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Sen. Paul Proposes Slashing CPSC Budget As Agency Seeks Stronger Overseas Cooperation

Posted On: 1/31/2011

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WASHINGTON -- The newly elected Republican senator from Kentucky has outlined a plan to cut $500 billion from the federal budget in a single year. Sen. Rand Paul said his budget would slash spending in numerous federal agencies, including the Consumer Product Safety Commission.

"By rolling back to 2008 levels and eliminating the most wasteful programs, we can still keep 85% of our government funding in place," Kentucky's junior senator said. "By removing programs that are beyond the constitutional role of the federal government, such as education and housing, we are cutting nearly 40% of our projected deficit and removing the big-government bureaucrats who stand in the way of efficiency in our federal government."

In addition to radically trimming the size of the CPSC budget, Paul's cuts call for the elimination of the departments of Energy, Housing and Urban Development, and most of the Department of Education. Other agencies that would see massive budget reductions are the departments of Homeland Security and Commerce, Food and Drug Administration and Centers for Disease Control and Prevention, along with the National Science Foundation, National Park Service and the federal court system.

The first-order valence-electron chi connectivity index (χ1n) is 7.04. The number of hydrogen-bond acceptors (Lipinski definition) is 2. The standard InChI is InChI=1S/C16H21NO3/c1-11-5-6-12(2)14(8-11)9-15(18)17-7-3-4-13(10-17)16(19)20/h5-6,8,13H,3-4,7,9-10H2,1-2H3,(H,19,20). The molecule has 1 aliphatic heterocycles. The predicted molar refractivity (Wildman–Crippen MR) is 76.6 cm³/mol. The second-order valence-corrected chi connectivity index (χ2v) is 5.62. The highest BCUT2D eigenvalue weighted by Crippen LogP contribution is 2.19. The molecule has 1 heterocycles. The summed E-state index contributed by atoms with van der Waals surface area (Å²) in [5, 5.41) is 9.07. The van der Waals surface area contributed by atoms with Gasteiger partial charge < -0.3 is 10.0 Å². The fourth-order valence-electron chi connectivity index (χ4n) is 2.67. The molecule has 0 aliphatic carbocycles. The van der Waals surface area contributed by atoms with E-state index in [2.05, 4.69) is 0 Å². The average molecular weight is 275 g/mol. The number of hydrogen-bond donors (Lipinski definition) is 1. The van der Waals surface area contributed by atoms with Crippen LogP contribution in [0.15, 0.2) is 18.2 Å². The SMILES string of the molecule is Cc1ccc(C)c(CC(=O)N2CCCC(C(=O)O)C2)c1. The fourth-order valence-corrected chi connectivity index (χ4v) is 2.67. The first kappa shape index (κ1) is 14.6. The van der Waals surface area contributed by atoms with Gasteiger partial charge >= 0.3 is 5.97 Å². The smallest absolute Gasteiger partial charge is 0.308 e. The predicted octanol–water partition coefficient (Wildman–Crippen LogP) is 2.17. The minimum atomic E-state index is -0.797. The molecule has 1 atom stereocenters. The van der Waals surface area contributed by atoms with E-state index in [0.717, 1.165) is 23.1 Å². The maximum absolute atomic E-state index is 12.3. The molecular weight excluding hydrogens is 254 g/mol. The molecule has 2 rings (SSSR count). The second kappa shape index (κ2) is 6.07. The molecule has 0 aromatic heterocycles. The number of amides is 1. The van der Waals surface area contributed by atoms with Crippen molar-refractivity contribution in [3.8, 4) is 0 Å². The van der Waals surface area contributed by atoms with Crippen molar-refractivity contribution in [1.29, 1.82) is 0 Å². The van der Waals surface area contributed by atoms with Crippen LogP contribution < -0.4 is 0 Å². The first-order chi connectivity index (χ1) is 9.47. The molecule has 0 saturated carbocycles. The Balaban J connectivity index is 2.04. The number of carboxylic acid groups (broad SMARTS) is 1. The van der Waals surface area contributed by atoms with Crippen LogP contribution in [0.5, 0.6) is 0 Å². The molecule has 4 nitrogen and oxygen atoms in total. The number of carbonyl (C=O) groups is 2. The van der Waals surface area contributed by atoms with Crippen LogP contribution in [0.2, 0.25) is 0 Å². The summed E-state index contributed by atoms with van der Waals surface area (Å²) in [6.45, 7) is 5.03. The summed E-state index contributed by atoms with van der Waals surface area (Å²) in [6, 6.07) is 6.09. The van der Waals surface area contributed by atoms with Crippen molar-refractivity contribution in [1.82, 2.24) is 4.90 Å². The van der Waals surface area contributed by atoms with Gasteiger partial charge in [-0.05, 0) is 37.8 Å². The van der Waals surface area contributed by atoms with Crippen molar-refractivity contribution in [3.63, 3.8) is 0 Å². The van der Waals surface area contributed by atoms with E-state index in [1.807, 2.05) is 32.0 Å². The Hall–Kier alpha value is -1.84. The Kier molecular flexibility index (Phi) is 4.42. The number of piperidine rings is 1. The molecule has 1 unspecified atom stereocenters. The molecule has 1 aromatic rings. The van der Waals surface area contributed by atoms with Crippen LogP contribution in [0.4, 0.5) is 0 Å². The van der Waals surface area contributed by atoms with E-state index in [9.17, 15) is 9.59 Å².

News of Paul's budget cuts came as the CPSC announced the signing of memorandums of understanding with Hong Kong and Australia to improve product safety. According to the agency, the memorandums with Australia and Hong Kong put formal structures in place for information sharing about recalled products, consumer product regulations, product testing requirements and product safety campaigns. They also allow regulators to work more easily toward compatible product safety standards.

CPSC chairman Inez Tenenbaum signed agreements during visits to Hong Kong and Sydney to discuss the need for global improvements in consumer product safety. Richard Yuen, Hong Kong's customs and excise commissioner, signed the memorandum between the U.S. and Hong Kong. Peter Kell, deputy chairman of the Australian competition and consumer commission, put his signature on Australia's agreement with the U.S.